Suicide has a long-lasting and far-reaching impact on the lives of many people in New Zealand: individuals, their whānau and families, friends, peers, colleagues, hapū, iwi and wider communities.
Every year, hundreds of people die by suicide. In 2021, 607 people died by suicide in Aotearoa New Zealand (a rate of 11.6 per 100,000) (Ministry of Health, 2021).
Preventing suicide is everybody’s responsibility (Te Rau Ora, 2017). Building the capacity and capability in Māori communities, and whānau regarding adaptive strategies and resilience to prevent suicide is a core goal of Te Rau Ora (2019). Developing and fostering collaboration, learning, innovation and shared leadership to build wellbeing to prevent suicide requires an assertive approach ready to reach and respond to Māori communities.
Goals and Objectives
The desired outcomes of the Fund are that successful initiatives support the visions and solutions of Tūramarama ki te Ora: National Māori Strategy for Addressing Suicide Prevention 2017-2022, and the overarching goals and objectives of Every Life Matters – He Tapu te Oranga o ia Tangata – the New Zealand Strategy and Action Plan to prevent suicide in Aotearoa New Zealand.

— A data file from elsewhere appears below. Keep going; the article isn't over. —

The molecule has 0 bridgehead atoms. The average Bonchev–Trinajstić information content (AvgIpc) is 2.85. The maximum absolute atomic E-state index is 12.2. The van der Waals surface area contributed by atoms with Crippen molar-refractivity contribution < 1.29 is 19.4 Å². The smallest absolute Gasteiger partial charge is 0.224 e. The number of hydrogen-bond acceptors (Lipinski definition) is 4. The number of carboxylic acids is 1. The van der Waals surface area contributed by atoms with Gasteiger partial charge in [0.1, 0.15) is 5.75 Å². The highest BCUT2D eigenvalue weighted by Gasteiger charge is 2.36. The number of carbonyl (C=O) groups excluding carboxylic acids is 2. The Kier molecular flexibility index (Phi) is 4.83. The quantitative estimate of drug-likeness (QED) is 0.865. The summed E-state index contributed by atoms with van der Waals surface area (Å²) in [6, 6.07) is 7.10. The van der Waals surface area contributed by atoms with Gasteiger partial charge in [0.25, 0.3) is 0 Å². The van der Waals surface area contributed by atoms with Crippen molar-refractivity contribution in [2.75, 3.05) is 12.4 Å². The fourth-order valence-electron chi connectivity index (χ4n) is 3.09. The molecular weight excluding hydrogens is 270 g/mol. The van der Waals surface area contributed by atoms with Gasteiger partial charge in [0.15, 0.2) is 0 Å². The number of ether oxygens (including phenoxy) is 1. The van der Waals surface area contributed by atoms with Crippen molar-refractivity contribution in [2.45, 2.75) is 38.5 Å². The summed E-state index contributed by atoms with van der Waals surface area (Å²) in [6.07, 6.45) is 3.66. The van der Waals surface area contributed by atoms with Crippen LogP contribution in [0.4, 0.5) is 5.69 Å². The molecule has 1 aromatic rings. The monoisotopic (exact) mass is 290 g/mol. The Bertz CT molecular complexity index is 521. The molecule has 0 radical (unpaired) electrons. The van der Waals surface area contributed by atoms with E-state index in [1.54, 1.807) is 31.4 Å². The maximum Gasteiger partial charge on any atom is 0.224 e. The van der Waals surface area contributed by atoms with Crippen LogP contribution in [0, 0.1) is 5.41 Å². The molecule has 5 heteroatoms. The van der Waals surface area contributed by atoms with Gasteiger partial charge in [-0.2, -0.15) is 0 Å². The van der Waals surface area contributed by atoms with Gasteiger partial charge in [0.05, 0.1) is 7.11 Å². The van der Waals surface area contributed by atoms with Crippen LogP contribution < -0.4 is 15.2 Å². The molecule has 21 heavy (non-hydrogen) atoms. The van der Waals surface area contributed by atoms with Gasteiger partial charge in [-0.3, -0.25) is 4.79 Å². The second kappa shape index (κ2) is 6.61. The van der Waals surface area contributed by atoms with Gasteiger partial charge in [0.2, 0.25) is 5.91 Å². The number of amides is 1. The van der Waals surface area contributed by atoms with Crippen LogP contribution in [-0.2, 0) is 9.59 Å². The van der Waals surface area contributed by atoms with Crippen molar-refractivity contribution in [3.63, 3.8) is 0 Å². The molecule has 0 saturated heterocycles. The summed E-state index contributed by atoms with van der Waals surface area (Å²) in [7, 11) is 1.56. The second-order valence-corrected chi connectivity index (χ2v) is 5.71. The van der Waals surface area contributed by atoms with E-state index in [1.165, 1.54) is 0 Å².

The Goals of the Fund are to:
Build the capacity of Māori whānau, hapū and iwi to prevent suicide within communities and to
respond effectively if, and when, a suicide occurs by:
Reducing Māori suicides
Reducing suicidal attempts
Easing the impact of suicide.
The key objectives of the Fund are:
• Providing support to Māori whānau, hapū and iwi that are experiencing suicide risk and/or are
bereaved by suicide.
• Prioritising population groups within their communities that are known to be at higher risk of
suicidal distress, including men, youth, rainbow communities and rural communities.
• Building inclusive communities and strengthening community resilience.
• Encouraging a focus on mental wellbeing.
• Raising awareness about available support services.
Successful initiatives from the Fund will help:
• Promote Māori ownership of Māori wellbeing and suicide prevention.
• Build on the strengths of Māori whānau, hapū, iwi and communities.
• Deliver culturally safe supports and services.
• Prioritise whānau-centred treatment and management models.
• Acknowledge intergenerational trauma, grief, and loss of mana.
• Provide suicide bereavement responses that protect the continuation of whakapapa, hapū and
iwi structures, and;
• Build the evidence base and Mātauranga Māori of what works for Māori.